So this allows for a very scalable method to select IL-12 activating stimuli and combinations, that is very cheap to do, and also very fast. So we're able to kind of use this as a tool to identify combination immune activating therapies.

So getting into some of the core goals of our project that we have for the B CaM, we want to determine the therapeutic utility of these IL-12 inducing drugs in mouse models of bladder cancer using this CANDI therapeutic platform. And secondarily, we would want to identify the critical regulators of IL-12 within myeloid cells. And this involves finding new combinations of drugs that can induce IL-12, using our image screening platform. And then, also combining this with CRISPR screens, to identify genetic regulators of IL-12 within macrophages, and DCs.

So central to this, is the idea that you need to have combinatorial immune stimulation in order to effectively get IL-12 responses. So we do this by using this CANDI platform, which stands for a cyclodextrin base, that is full of its adjuvant's nanoparticle dual immunotherapy. So that's what CANDI stands for.

This basically, it uses a standard technique for solubilizing drugs, such as [inaudible 00:07:54] and cyclodextrins, and then linking it into a nanoparticle that can bind hydrophobic groups within its structure. And what we can do here is, we can take different small molecule activators of the immune system, or inhibitors, and then put them into one package, so we can get combinatorial delivery to a target cell. Which from what we have observed in vivo for pharmacokinetics studies is that, it primarily travels to macrophages and dendritic cells, cells that have phagocytic activity.

So as you can see here, if we take our image screening approach, and if we have a compound, in this case, R848, which is a TLR agonist. And then, LCL161, which is a CIP inhibitor, which it serves to raise NIK levels, as I mentioned in my earlier slides, as an immune activating strategy, we see synergistic activation of IL-12 within macrophages treated with this therapeutic combination.

Likewise, if we start adding in more compounds, in this case, a JAK inhibitor, which was quite surprising to us, could increase IL-12 expression levels. This is presumably through IL-10 mediated suppression, as we see that this response can be sensitive to IL-10. And furthermore, if we go into some preclinical models in our preliminary data, we see that this CANDI combination can eradicate tumors quite readily from a single dose, and then mice have memory to rechallenge.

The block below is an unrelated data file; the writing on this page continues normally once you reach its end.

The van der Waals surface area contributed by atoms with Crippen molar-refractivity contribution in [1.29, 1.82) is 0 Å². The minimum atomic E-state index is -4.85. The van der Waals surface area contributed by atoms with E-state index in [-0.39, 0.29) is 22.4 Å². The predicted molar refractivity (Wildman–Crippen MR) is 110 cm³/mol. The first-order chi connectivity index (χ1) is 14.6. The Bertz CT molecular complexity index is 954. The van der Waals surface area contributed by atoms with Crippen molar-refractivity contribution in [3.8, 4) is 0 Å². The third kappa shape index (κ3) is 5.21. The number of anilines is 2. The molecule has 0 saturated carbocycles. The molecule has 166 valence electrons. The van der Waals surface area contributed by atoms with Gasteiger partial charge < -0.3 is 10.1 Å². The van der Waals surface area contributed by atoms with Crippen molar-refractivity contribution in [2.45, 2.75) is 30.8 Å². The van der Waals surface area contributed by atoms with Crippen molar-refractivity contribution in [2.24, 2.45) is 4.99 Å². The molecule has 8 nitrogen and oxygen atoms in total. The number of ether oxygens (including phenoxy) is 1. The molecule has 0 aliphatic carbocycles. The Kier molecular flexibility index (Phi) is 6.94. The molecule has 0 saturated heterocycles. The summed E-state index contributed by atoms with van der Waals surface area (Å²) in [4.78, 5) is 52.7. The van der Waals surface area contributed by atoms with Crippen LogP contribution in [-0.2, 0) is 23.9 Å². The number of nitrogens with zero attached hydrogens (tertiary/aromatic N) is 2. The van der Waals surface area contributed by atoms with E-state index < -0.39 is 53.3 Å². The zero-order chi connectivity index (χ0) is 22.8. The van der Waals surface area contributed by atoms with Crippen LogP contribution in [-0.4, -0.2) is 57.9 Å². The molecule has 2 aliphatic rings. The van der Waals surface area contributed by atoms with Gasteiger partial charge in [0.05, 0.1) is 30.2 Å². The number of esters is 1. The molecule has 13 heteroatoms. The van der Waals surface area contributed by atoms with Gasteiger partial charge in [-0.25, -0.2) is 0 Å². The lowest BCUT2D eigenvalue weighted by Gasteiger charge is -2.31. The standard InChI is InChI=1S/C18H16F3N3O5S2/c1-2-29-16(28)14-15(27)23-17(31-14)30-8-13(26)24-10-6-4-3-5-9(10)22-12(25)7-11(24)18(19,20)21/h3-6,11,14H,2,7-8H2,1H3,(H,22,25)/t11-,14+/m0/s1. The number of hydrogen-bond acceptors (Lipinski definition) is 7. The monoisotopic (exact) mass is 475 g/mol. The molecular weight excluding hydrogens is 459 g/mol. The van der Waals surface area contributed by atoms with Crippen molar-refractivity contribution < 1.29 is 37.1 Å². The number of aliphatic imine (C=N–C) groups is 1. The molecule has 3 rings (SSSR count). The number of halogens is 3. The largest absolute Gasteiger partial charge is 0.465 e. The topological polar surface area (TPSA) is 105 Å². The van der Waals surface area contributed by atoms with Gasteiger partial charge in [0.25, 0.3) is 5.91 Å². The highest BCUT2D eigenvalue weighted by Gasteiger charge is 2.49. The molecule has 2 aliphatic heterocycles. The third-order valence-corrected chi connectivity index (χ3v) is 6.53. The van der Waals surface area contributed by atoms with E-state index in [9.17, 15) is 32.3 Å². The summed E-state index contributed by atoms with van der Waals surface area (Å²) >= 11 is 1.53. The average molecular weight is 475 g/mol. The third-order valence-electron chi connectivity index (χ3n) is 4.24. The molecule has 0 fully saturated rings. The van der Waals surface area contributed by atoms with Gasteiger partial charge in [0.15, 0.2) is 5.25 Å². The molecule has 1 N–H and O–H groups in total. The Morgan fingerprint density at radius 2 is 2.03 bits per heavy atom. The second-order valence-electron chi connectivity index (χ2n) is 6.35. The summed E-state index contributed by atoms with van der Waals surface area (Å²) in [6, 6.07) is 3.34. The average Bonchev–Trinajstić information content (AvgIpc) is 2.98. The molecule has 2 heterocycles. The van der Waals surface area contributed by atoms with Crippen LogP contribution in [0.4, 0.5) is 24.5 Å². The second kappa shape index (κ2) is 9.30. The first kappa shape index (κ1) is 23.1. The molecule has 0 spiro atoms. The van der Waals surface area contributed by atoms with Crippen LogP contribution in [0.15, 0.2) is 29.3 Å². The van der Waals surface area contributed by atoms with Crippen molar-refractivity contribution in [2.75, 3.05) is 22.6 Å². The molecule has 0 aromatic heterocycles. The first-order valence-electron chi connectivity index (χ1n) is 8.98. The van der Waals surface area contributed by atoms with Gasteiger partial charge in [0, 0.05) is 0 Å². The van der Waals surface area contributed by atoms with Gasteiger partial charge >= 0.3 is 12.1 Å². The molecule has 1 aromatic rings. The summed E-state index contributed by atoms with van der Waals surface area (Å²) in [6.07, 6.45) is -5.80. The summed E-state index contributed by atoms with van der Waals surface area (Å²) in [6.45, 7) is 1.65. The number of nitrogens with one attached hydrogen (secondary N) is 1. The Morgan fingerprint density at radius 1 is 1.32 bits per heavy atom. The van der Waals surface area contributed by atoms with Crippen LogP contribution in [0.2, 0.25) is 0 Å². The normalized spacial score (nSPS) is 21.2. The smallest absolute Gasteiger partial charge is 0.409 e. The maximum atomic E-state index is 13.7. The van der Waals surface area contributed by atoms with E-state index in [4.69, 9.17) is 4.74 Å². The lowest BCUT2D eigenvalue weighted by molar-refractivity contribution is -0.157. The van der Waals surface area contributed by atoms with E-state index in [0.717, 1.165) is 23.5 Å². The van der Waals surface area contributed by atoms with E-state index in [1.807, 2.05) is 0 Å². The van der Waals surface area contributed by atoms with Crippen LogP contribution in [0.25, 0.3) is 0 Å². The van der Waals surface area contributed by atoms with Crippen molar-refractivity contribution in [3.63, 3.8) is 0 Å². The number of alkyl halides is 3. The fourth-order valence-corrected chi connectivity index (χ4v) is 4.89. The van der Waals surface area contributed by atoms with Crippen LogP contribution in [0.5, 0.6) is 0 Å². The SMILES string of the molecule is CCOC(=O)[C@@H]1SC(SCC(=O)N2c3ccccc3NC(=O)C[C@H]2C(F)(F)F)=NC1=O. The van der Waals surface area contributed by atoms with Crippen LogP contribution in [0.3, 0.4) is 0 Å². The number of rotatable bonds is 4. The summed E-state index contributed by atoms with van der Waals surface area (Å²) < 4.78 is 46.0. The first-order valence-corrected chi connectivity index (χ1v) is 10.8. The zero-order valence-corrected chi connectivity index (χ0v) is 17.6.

So this is kind of exciting for us, because this is our sort of a first pass for understanding this therapeutic combination that can induce IL-12 and treat cancers. And this platform can be used to mine additional combinations that may be able to better induce IL-12 as we kind of increase its scalability.

Likewise, this CANDI nanoparticle, we have done work on its IV administration blood half-life and tissue biodistribution. In this case, this was done initially in this work with a glioblastoma model, we find that it primarily distributes to the tumor and tumor draining lymph nodes within their system. And then if we do cellular analysis, we find that macrophages and DCs are the two prime cells in the tumor microenvironment that uptake this CANDI nanoparticle. What we're expanding upon within this BCAN grant, is the usage of CANDI for intravesical treatments. And then, how it's pharmacokinetics and pharmacodynamics change, or what they are in this route of delivery.

Likewise, we can use our in vivo cytokine reporters to identify within the tumor the timing and induction of IL-12 and interferon gamma response to therapy, which we will likewise follow up with bladder orthotopic models.

And then, the last part that I will cover, is this approach to identify key genetic regulators of IL-12 within macrophages, which revolve around taking a Cas9 expressing immortalized macrophage lines that we've made, then doing a lentivirus library induction, and then stimulating with our CANDI stimuli, and then sorting out and identifying the top and bottom 10% of IL-12 signals from here.

So this approach is robust, as we show with some of these preliminary datas. We can identify and knock down particular genes in our early studies, and we can also have good transduction efficiencies with homemade mRNAs to modify these. And to bring this to a therapeutic aspect at the end, not all genetic perturbations may be targetable by small molecules. So we've also, likewise, developed a therapeutic lipid nanoparticle system, that we can use to induce IL-12 at very high levels. And then also, show strong therapeutic benefits when given in vivo to mice bearing tumors.

So hits that we identify from these CRISPR screens can, if not available to target through small molecules, can be targeted through mRNA or RNA-based approaches, to make it therapeutically useful as well.

And with that, I'd like to thank BCAN and UroToday for this opportunity to present our work, and for the generous support that they have provided to enable these studies. Thank you very much.

Ashish Kamat: Thank you, Chris. And once again, congratulations on receiving this award. I've been involved with BCAN since its inception, going on now almost like two decades. And also BCG, we've been working with BCG for the past three plus decades, and my lab's done a lot of work with IL-12, and the cytokines and the recombinant. So it's great to see you and your team come up with some sophisticated measures to actually help us understand how this works better. So again, hats off to you, and congratulations on this award.

So Chris, if I could ask you just a few general questions, right? With the whole IL-12 story, and your CANDI platform and everything, and you alluded to a little bit from towards the end about the clinical application. But if you had to look forward five, 10 years down the road, or hopefully even sooner, where do you see this being applied in the clinic for our patients?

Christopher Garris: I think that there is an avenue for clinical translation for this. The CANDI platform, which is based off of cyclodextrins, which are biocompatible, and have low toxicity on their own, we have an imaging agent that is currently in Phase I clinical trials. It's used for bioimaging, but it's based on similar molecular scaffolds. So there is already some precedent for these types of cyclodextrin nanoparticles in clinical use and testing.